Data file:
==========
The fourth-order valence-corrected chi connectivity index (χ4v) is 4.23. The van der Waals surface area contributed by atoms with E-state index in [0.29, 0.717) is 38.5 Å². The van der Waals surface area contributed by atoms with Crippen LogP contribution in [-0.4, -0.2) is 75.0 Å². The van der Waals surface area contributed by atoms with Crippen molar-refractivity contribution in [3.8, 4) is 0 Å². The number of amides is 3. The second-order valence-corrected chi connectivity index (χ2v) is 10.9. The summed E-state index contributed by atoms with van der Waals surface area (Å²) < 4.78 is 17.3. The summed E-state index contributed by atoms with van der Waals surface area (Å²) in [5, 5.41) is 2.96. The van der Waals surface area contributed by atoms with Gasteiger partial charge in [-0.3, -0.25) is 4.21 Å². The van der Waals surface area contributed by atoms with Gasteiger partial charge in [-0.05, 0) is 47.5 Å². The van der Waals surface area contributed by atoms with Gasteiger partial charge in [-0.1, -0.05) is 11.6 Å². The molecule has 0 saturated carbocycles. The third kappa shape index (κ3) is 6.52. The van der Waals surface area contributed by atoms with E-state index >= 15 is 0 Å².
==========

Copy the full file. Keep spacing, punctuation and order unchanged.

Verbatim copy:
The fourth-order valence-corrected chi connectivity index (χ4v) is 4.23. The van der Waals surface area contributed by atoms with E-state index in [0.29, 0.717) is 38.5 Å². The van der Waals surface area contributed by atoms with Crippen LogP contribution in [-0.4, -0.2) is 75.0 Å². The van der Waals surface area contributed by atoms with Crippen molar-refractivity contribution in [3.8, 4) is 0 Å². The number of amides is 3. The second-order valence-corrected chi connectivity index (χ2v) is 10.9. The summed E-state index contributed by atoms with van der Waals surface area (Å²) < 4.78 is 17.3. The summed E-state index contributed by atoms with van der Waals surface area (Å²) in [5, 5.41) is 2.96. The van der Waals surface area contributed by atoms with Gasteiger partial charge in [-0.3, -0.25) is 4.21 Å². The van der Waals surface area contributed by atoms with Gasteiger partial charge in [-0.05, 0) is 47.5 Å². The van der Waals surface area contributed by atoms with Gasteiger partial charge in [-0.1, -0.05) is 11.6 Å². The molecule has 0 saturated carbocycles. The third kappa shape index (κ3) is 6.52. The van der Waals surface area contributed by atoms with E-state index >= 15 is 0 Å².